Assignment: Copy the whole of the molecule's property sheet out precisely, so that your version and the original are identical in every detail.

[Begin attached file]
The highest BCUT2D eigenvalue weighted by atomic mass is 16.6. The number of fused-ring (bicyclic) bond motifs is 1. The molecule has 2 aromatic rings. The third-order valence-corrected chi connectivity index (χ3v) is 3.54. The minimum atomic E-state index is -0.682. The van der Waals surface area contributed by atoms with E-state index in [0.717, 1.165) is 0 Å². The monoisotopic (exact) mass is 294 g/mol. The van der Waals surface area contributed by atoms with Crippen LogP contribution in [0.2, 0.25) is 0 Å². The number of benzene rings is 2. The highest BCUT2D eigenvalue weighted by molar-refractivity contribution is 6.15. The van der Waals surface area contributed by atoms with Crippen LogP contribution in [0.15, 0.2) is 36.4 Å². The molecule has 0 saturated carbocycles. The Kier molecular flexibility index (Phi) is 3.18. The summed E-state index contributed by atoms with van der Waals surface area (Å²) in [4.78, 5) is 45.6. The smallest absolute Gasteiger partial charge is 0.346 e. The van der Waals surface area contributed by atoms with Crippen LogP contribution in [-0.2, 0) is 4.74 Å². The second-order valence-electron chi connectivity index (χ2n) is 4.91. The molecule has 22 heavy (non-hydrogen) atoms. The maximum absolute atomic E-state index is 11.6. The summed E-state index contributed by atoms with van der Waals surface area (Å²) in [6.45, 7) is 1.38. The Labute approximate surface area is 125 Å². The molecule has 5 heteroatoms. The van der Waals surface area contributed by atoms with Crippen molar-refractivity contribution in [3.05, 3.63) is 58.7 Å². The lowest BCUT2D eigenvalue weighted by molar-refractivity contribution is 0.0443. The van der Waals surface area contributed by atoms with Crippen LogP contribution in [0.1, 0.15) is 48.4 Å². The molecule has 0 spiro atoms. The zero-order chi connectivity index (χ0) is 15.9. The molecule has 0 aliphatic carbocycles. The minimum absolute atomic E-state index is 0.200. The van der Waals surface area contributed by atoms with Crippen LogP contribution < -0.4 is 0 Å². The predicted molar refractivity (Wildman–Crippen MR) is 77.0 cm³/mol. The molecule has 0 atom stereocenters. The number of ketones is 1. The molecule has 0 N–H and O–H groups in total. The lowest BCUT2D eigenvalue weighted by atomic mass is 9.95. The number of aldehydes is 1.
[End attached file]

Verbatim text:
The highest BCUT2D eigenvalue weighted by atomic mass is 16.6. The number of fused-ring (bicyclic) bond motifs is 1. The molecule has 2 aromatic rings. The third-order valence-corrected chi connectivity index (χ3v) is 3.54. The minimum atomic E-state index is -0.682. The van der Waals surface area contributed by atoms with E-state index in [0.717, 1.165) is 0 Å². The monoisotopic (exact) mass is 294 g/mol. The van der Waals surface area contributed by atoms with Crippen LogP contribution in [0.2, 0.25) is 0 Å². The number of benzene rings is 2. The highest BCUT2D eigenvalue weighted by molar-refractivity contribution is 6.15. The van der Waals surface area contributed by atoms with Crippen LogP contribution in [0.15, 0.2) is 36.4 Å². The molecule has 0 saturated carbocycles. The Kier molecular flexibility index (Phi) is 3.18. The summed E-state index contributed by atoms with van der Waals surface area (Å²) in [4.78, 5) is 45.6. The smallest absolute Gasteiger partial charge is 0.346 e. The van der Waals surface area contributed by atoms with Crippen LogP contribution in [-0.2, 0) is 4.74 Å². The second-order valence-electron chi connectivity index (χ2n) is 4.91. The molecule has 22 heavy (non-hydrogen) atoms. The maximum absolute atomic E-state index is 11.6. The summed E-state index contributed by atoms with van der Waals surface area (Å²) in [6.45, 7) is 1.38. The Labute approximate surface area is 125 Å². The molecule has 5 heteroatoms. The van der Waals surface area contributed by atoms with Crippen molar-refractivity contribution in [3.05, 3.63) is 58.7 Å². The lowest BCUT2D eigenvalue weighted by molar-refractivity contribution is 0.0443. The van der Waals surface area contributed by atoms with Crippen LogP contribution in [0.1, 0.15) is 48.4 Å². The molecule has 0 spiro atoms. The zero-order chi connectivity index (χ0) is 15.9. The molecule has 0 aliphatic carbocycles. The minimum absolute atomic E-state index is 0.200. The van der Waals surface area contributed by atoms with Crippen LogP contribution < -0.4 is 0 Å². The predicted molar refractivity (Wildman–Crippen MR) is 77.0 cm³/mol. The molecule has 0 atom stereocenters. The number of ketones is 1. The molecule has 0 N–H and O–H groups in total. The lowest BCUT2D eigenvalue weighted by atomic mass is 9.95. The number of aldehydes is 1.